Retrieving analytes from their original sources (especially when working on proteins) can be tricky and difficult. In addition, various methods of analyte recovery are highly concentration dependent. For example, analytes can be extracted from very concentrated samples, e.g. greater than or equal to 1 mg/ml, with methods such as nephelometry or turbidmetry. Lower concentrations such as 1 ug/ml require the use of an ELISA or Immunofluorescence assays to isolate the desired analyte.
If you have very low analyte concentrations, however, ELISA and Immunofluorescence techniques become unreliable and inefficient. More sensitive assays are needed to efficiently isolate analytes at concentrations lower than 500 pg/ml. Radioimmunoassays (RIAs) or Chemiluminescence Immunoassays (CLIAs) using magnetic streptavidin beads are the assays of choice for mixtures with low analyte concentrations.
This post is about using magnetic beads, such as streptavidin beads, in Chemiluminescent immunoassays. If you are interested in this topic, download our free ebook The Basic Guide for the use of Magnetic Bead in Chemiluminescent immunoassays:
High throughput as a key decision factor
High throughput is greatly desired for companies that are trying to determine a large number of analytes in a short amount of time. Chemiluminescence is the preferred technique because you can identify hundreds of analytes per hour with an automated Chemiluminescent Immunoassay. Previously, ELISAs were used for this purpose. Although ELISAs are excellent assays, you cannot automate an ELISA, or analyze such a large number of substances in a short amount of time. Therefore, ELISAs are now considered ‘old’ technology and are no longer deemed efficient enough for high throughput analyte identification.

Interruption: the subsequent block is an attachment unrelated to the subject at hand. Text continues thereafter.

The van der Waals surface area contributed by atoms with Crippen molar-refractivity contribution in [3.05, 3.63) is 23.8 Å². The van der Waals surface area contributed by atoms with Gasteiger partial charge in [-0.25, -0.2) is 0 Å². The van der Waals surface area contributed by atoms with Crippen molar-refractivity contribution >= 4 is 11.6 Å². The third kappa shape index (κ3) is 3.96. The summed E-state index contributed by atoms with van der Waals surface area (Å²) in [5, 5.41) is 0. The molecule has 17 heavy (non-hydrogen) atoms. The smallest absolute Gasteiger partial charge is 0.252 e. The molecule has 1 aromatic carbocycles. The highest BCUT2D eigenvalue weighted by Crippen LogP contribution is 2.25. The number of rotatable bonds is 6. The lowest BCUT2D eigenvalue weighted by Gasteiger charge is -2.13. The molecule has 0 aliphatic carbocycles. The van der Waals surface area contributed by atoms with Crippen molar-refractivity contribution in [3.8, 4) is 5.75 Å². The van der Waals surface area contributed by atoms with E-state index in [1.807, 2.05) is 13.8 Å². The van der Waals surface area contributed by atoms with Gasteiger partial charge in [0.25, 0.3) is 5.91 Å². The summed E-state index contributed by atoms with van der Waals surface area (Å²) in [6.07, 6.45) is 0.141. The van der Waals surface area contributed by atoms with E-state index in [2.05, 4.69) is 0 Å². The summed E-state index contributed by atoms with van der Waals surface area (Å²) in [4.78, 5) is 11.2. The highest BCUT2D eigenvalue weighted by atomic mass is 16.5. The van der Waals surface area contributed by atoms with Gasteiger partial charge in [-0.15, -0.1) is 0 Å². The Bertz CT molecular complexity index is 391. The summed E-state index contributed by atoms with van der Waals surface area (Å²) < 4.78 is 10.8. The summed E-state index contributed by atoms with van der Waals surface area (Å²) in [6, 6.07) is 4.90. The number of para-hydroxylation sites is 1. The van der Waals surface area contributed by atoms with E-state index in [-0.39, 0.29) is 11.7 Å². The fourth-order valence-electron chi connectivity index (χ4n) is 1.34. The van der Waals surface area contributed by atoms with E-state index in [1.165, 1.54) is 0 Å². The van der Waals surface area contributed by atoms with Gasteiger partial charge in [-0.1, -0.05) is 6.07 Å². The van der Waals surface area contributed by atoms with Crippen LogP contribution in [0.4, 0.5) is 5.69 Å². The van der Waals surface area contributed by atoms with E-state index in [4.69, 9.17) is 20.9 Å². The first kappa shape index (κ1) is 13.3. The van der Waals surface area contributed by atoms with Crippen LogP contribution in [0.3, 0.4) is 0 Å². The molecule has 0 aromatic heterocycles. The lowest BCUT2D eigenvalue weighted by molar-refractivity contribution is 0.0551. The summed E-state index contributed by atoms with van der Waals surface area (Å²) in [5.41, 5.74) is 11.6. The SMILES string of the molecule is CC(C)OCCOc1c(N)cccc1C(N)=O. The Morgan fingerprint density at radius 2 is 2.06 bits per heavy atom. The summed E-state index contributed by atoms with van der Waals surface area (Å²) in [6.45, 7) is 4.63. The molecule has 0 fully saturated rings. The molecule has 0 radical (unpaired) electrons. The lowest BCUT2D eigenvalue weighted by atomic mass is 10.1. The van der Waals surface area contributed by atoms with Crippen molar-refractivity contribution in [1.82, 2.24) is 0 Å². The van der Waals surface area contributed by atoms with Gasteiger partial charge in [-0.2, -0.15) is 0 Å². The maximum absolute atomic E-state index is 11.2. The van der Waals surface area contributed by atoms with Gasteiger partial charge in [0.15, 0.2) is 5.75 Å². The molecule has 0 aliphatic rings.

Using a high throughput method such as Chemiluminescence is very advantageous for settings such as hospital labs that need to analyze, for example, thousands of patient samples a day. If you want to look at 5-10 analytes per patient, you will be performing tens of thousands of tests daily. This becomes an impossible task using ELISAs or other older techniques, but with high throughput techniques such as automated Chemiluminescent Immunoassays (CLIAs), this task becomes feasible.
Therefore, if your lab needs to isolate an analyte present at a very low concentration you can choose between an RIA and the CLIA. However, since RIAs use radioactive chemicals and generate radioactive waste, the best choice is to use CLIAs which are much safer than RIAs and more environmentally friendly. Larger labs more concerned with high throughput analysis should also use CLIAs since they can analyze large numbers of analytes in a small period of time in an automated fashion.
Label Free Immunoassays
Don't forget to check these posts from our blog in order to get a deeper insight into Chemiluminescent immunoassays:
- How Do Chemiluminescent Assays Work?
- Developing a Chemiluminescent Immunoassay in Eight Basic Steps
- Three Antibody Choices for Chemiluminescent Immunoassays